Monday, November 03, 2014

Halloween 2014 After-Action Report

This year’s Halloween season was instructive and humbling. Not great, not awful. I’ve leveled up in my approach, so that’s something.

First and foremost, I’ve learned to stop feeling obligated to ritual. Ritual can be grounding, but I’ve found myself procrastinating when it comes to reading the Sacred Texts (Bradbury, Poe, et al.), or watching the movies, even revising my own dark fiction to run in the blog. With the same bitterness some people feel towards Christmas, I have on occasion found myself wishing Halloween was over with already. 

This is, of course, the rankest blasphemy, and much self-loathing ensues. So when I felt the resentment building this year, I reminded myself that I was obligated to nothing more than bathing, eating, sleeping, and paying the bills. Beyond that, as thou wouldst harm none, let “do as thy will” be the whole of the law. That’s the true pagan spirit of Halloween. Weird how I had to give myself permission to enjoy myself, but this is how the bats in my belfry roll. It took long enough, but I’ve learned how to work around myself.

Thank goodness I have a wife to do things
like this. We were the only house on our street
street decorated thus.
Decorating my office also took more time than I would have liked, but I had the orange lights wrapped around the curtain rod over the window, all the kitschy-spooky doo-dads spread across my bookshelves, and even a glow-in-the dark bucket of candy in time for Friday night. I produced a nice burst of blog posts towards the end of the month, but I’m especially proud of all the walking through the greenbelts that I treated myself to, mentally charting the progress of the leaves as they bloomed in golds and reds, before blowing from the trees. I made my peace with the fact that, if everything goes right, I won’t see these particular oaks and aspens again, ever.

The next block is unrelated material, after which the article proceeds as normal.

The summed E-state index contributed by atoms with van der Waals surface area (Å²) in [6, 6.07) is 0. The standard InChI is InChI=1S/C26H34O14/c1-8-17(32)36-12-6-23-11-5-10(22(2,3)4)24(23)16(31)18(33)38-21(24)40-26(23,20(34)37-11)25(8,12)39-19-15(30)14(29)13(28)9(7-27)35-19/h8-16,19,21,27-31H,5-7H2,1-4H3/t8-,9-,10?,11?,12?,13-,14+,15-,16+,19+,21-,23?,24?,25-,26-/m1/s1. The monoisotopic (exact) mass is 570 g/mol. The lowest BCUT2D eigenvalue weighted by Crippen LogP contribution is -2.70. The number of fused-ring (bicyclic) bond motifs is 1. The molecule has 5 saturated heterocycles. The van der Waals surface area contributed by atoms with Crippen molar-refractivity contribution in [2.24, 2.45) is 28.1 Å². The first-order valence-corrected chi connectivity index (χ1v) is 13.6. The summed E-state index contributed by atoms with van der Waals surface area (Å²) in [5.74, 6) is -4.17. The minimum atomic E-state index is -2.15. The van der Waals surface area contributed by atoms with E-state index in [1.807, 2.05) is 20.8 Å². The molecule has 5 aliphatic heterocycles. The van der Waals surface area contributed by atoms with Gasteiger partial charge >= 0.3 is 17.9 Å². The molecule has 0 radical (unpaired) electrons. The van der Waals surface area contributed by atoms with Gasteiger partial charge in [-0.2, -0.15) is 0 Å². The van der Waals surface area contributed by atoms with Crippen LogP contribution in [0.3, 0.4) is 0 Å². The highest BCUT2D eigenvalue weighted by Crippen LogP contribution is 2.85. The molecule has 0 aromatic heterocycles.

Friday night, I took care of what may be our last bunch of trick-or-treaters in . I’ll miss the small children we’ve been seeing over the past four years or so—I’m heartened to know we have lots of young couples with children here, as opposed to cranky middle-aged types like me. 

He’s still out there as I write this.
I’ve come a long way in regards to not losing my composure thinking about All Those Good Times Gone That Are Never Coming Back. I finally feel as if I’ve put 2007, the Last Great Trick or Treating Year (and my Last Best Birthday, and Last Best Christmas), safely to rest. It was a great time—maybe the greatest that will ever be—but that was then. Times change, and that’s not always a bad thing. Children grow, or they die. Mine grew up. I’m just now taking the hint to do the same.

It was a good Halloween, one that gets better and better, the more I think about it. Not that I’ve got much more time to think about it. We’ve got a nice, long stretch to Thanksgiving, but there’s much to do before we put this year to bed.